Which Joe gave his name to ‘sloppy joes’? We look at five interesting sandwiches and their lexical origins.
A brightly coloured and very wide tie.
- ‘Dave Robertson opted for a wacky, kaleidoscopic suit with a bright orange hat, black and white kipper tie over a ruffled red shirt and glitzy platform boots.’
- ‘I find an old floral kipper tie and cause hysteria in the village library.’
- ‘Nestling among the young guns, none of whom have ever worn a kipper tie in anger, there lurk old school comedy relics.’
- ‘My dog doesn't carry an oversized firearm or wear a kipper tie, and my little sister's rabbit has never shown any desire to employ shark-like teeth in an attempt to gnaw my leg off.’
- ‘Who knows… but if flares, kipper ties and tank tops can make a comeback then I guess anything's possible.’
- ‘If management take a stand and insist on a dress code, there would be a roaring trade at every charity shop in town as everyone bought 70's frilly shirts and massive kipper ties!’
- ‘But they are uncool records, made by people with moustaches, demi-waves, terrifying trousers and - in some cases - kipper ties.’
- ‘Inspired by Charlie Chaplin, the range applies tailoring techniques to modern fabrics and includes shiny green and blue trousers, panel vests in pastel shades worn over vests and kipper ties.’
- ‘Think of the pin stripe suit, the kipper tie, the great brown suit fiasco of the 1990s, and you have some idea of the range of flexibility that the suit and tie combo permits.’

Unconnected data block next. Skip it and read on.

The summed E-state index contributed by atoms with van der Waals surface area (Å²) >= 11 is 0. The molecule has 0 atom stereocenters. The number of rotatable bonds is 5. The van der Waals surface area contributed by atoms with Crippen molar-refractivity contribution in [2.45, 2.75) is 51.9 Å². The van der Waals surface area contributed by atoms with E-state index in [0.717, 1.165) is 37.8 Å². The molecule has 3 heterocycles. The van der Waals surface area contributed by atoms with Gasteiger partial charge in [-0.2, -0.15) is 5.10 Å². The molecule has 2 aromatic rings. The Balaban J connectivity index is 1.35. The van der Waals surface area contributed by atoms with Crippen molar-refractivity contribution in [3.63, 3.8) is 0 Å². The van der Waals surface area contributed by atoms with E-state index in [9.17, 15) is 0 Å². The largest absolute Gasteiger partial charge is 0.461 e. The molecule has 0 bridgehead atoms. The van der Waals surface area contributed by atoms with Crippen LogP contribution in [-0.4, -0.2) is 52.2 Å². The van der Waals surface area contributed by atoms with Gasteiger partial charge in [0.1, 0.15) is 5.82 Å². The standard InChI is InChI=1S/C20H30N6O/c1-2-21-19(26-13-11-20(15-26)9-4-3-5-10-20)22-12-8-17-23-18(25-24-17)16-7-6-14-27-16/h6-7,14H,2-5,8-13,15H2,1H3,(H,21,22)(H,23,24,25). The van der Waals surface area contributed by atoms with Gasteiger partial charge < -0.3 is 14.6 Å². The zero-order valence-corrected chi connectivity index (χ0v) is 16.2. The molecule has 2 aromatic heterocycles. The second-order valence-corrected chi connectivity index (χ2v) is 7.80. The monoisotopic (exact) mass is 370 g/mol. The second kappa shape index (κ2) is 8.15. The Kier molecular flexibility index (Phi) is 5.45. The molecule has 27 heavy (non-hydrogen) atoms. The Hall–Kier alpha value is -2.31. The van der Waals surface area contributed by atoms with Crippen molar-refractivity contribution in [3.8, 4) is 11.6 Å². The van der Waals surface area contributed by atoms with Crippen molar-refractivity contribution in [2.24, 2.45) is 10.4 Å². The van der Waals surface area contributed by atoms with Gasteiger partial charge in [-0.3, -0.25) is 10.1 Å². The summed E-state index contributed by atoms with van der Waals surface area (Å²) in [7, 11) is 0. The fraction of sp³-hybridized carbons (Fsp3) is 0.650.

- ‘Students all got up in dodgy 70s gear: flared cords, kipper ties, massive collars.’
- ‘Blue Nun is about as fashionable as bubble perms, kipper ties and progressive rock.’
- ‘Were the kipper ties and stacked heels out in force at the Kremlin for New Year's Eve?’
- ‘He bought some funky kipper ties in 1983 and he's determined to get his money's worth!’
- ‘Despite the absence of kipper ties and late-night programming, the university is more popular with its students than any other, according to last week's National Student Survey.’
- ‘He's in a tailor's shop, and he's got his suit and shoes and the tailor says ‘What about a kipper tie?’’
- ‘DJing was merely an extension of one's record collecting and an excuse for you to wear an old suit and a kipper tie’
- ‘As lapels and kipper ties widened then narrowed, as shirt colours changed from pink to floret-peppered, as trousers flared then funnelled, I defaulted to my balding navy blue blazer and presentation tie.’
- ‘However, don't worry, because a Scott talk is not an Open University seminar, there are no kipper ties and brown corduroy jackets.’
- ‘To be truthful, I was distracted by Fred puffing on a pipe in his kipper tie: the contagious cult of celebrity had gripped me!’
- ‘Funnily enough the main time I ever got bullied was actually at college, where the blokes in the bar took a (not totally unreasonable) dislike to me in the first term, because I was a bit loud and dressed in kipper ties and loud jackets.’
We take a look at several popular, though confusing, punctuation marks.
From Afghanistan to Zimbabwe, discover surprising and intriguing language facts from around the globe.
The definitions of ‘buddy’ and ‘bro’ in the OED have recently been revised. We explore their history and increase in popularity.